Other diseases that look like Lyme or 'CFS' but aren't

Discussion in 'Fibromyalgia Main Forum' started by mezombie, Aug 21, 2008.

  1. mezombie

    mezombie Member

    Alternative diagnoses list for Lyme disease:

    For a diagnosis of Lyme disease, the following list of conditions have been mentioned in sources as possible alternative diagnoses to consider during the diagnostic process for Lyme disease:

    Ehrlichiosis - may be similar to early Lyme disease.
    Multiple sclerosis
    Chronic fatigue syndrome
    Epstein Barr virus
    Juvenile rheumatoid arthritis
    Systemic lupus erythematosus
    Reaction to arthropod bite
    Erythema multiforme
    Granuloma annulare
    Rocky mountain spotted fever
    Gonococcal arthritis (type of Infectious arthritis)
    Rheumatic fever
    Still's disease
    Viral meningitis
    Bell's palsy

    The other diseases for which Lyme disease is listed as a possible alternative diagnosis in their lists include:

    Acute rheumatic fever
    Chronic Fatigue Syndrome
    Infectious arthritis
    Juvenile Rheumatoid Arthritis
    Mosquito-borne diseases
    Multiple Sclerosis
    Rheumatoid arthritis

    Cluster of diseases with difficult diagnosis issues:

    There is a well-known list of medical conditions that are all somewhat difficult to diagnose, and all can present in a variety of different severities. Diseases in this group include multiple sclerosis, lupus, Lyme disease, fibromyalgia, thyroid disorders (hypothyroidism or hyperthyroidism), chronic fatigue syndrome, diabetes - all of these can have vague symptoms in their early presentations. Also, depression can have some symptoms similar to these conditions, and also the reverse, that many of these conditions can mimic depression and be misdiagnosed as depression.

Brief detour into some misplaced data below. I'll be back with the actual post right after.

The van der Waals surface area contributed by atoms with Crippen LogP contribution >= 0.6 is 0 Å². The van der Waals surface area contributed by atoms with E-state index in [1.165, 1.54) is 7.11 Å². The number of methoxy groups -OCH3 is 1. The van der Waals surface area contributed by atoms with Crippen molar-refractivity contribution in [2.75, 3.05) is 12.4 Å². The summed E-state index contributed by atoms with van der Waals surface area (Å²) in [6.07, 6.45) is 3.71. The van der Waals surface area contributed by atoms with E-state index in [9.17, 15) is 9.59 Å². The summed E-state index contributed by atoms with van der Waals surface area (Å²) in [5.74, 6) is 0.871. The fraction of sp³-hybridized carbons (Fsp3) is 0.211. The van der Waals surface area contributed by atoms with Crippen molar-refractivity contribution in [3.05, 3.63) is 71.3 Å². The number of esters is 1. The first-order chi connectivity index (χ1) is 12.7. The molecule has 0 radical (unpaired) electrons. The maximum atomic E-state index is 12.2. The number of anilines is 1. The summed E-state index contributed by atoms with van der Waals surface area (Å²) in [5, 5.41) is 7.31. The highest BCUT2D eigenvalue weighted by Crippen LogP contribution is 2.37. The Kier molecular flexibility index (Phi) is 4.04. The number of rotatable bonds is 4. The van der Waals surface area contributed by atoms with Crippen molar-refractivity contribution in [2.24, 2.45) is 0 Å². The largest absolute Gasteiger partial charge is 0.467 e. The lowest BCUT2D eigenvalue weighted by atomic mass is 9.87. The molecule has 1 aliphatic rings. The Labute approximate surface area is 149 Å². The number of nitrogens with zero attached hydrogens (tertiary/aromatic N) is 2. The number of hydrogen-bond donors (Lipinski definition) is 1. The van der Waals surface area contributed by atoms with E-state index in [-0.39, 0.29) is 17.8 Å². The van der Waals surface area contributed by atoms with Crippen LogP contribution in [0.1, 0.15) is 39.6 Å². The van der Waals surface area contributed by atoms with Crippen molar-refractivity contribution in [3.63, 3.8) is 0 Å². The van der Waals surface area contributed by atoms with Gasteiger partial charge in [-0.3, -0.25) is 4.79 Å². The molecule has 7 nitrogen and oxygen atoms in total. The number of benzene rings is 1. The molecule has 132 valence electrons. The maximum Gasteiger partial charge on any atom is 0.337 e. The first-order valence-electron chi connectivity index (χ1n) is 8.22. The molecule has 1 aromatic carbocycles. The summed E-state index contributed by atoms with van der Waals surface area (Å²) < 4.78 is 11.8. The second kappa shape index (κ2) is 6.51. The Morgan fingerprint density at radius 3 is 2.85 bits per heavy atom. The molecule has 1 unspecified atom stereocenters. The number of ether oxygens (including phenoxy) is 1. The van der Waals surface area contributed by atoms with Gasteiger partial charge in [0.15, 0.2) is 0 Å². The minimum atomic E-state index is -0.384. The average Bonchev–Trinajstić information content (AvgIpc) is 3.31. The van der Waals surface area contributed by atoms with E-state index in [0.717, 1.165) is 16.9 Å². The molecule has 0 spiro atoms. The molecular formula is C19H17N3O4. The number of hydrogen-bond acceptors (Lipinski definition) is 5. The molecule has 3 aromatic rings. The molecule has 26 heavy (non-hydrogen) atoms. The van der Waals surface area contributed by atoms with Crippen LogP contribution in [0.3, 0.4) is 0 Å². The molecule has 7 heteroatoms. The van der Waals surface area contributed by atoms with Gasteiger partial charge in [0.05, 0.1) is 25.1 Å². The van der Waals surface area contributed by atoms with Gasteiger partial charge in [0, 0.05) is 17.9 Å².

Adapted from WrongDiagnosis.com

    I would also add non-tick borne infectious diseases, such as malaria, toxoplasmosis, EBV, HHV-6, heart infections, and even cancer.

    I am not posting this to start an argument. I just think it's important for everyone to consider all the possibilities.

    This is especially important for anyone who is getting a Lyme diagnosis based on symptoms alone.

    [This Message was Edited on 08/21/2008]
  2. Slayadragon

    Slayadragon New Member

    Toxic mold exposure isn't on this list.

    Probably whoever compiled the list doesn't think it's a disease.

    Or that it's even an extremely severe problem.

    It is though.
  3. mezombie

    mezombie Member

    What a diagnosis of ‘CFS’ actually means is that the patient has a gradual onset fatigue syndrome which may be due to a missed major disease. i.e. the patient has: